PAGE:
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Senate advances Billfish Conservation Act

Ever eat a marlin steak? We have, but it was in another country (Cayman). This act advances a bill banning billfish imports.

Once long ago we hooked and caught a blue marlin weighing about 400lbs. When me and the guy whose boat I was fishing on (a 16' metal boat) had this beast starboard, and I went to release it, the captain let me know in no uncertain terms that he had absolutely no intention of letting that fish go anywhere. Thoughts of the old man and the sea and a pack of hungry sharks deciding to eat all but the head and spine came to mind, but we ended up with the fish strapped to the side of the small car. A marine 12-pointer so to speak.

Billfish is food in the islands. They've always been food in the islands. I would bet there ain't many billfish released in Cuba or off the coasts of Venezuela these days.

Blue Marlin - Billfish Conservation Act

A few years ago the Senate passed a bill to conserve billfish - and it's being strengthened by a conservative congress.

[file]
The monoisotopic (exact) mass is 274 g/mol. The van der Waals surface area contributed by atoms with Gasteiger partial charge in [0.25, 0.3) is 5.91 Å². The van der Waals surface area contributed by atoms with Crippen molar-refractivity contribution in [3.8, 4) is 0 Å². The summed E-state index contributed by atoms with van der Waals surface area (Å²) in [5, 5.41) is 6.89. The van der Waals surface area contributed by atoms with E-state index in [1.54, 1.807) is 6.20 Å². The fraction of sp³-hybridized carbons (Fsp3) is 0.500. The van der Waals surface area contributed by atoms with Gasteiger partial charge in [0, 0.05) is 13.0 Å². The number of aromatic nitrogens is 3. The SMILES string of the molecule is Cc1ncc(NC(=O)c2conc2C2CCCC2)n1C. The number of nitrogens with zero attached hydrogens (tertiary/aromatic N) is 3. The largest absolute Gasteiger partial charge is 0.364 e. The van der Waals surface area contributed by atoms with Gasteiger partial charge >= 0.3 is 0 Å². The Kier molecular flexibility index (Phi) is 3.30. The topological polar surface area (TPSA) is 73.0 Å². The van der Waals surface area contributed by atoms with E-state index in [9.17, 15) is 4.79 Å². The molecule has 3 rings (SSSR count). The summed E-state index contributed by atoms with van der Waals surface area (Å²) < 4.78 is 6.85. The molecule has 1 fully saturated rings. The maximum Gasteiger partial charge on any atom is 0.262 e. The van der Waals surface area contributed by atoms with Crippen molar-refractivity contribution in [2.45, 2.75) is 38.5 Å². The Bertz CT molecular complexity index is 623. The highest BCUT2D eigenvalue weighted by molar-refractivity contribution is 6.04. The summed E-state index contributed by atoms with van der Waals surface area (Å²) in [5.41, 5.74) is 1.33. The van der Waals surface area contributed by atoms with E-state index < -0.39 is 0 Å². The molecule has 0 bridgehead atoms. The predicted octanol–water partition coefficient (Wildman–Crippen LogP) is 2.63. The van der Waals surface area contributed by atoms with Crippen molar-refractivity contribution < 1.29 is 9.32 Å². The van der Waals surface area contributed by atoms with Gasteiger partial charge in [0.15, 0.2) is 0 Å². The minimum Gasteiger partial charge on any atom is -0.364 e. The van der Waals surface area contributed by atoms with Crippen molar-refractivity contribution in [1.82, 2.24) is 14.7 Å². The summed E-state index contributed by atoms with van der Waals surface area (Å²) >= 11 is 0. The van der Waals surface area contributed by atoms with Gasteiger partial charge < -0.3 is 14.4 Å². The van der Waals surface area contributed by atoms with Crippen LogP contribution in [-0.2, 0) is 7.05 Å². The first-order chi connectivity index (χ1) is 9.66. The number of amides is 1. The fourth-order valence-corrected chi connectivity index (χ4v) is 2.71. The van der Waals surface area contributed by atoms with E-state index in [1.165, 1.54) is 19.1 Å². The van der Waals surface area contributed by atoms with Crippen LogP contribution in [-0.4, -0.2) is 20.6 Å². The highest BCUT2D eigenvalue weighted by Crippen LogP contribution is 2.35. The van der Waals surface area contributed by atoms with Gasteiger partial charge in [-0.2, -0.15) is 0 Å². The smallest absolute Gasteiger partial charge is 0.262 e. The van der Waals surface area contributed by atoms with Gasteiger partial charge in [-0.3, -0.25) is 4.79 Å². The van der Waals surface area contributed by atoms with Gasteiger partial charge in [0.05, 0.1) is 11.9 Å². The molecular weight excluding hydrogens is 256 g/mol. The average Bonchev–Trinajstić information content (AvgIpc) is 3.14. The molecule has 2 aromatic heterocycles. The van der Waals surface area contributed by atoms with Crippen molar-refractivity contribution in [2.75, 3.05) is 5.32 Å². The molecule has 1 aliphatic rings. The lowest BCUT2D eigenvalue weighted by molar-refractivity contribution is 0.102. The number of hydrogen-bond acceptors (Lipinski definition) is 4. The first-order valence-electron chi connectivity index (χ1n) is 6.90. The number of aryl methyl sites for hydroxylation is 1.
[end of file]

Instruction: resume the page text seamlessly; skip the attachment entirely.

I thought all those right wingers wanted to destroy the earth while profitting on Halliburton stock. Oh well. The story is here on Boating Industry:

Conservationists and anglers are applauding the U.S. Senate Committee on Commerce, Science and Transportation for advancing S. 396, the Billfish Conservation Act. The bill, introduced in February by U.S. Senators Bill Nelson (D-Fla.), Marco Rubio (R-Fla.), Joe Manchin (D-W.Va.) and Jerry Moran (R-Kan.), was adopted and reported favorably without amendment during an executive session on May 18.

The Billfish Conservation Act of 2012 banned the importation of all billfish caught by foreign fleets into the continental United States and, perhaps most importantly, set an example for other countries to pursue similar conservation efforts once thought impossible. However, questions arose over whether the same prohibitions on foreign-caught billfish imposed by the bill also applied to billfish caught commercially in Hawaii. If commercially caught billfish could be transported from Hawaii to the U.S. mainland, it would circumvent the intent of the conservation measure. S. 396 simply clarifies that billfish landed in Hawaii must be retained there.



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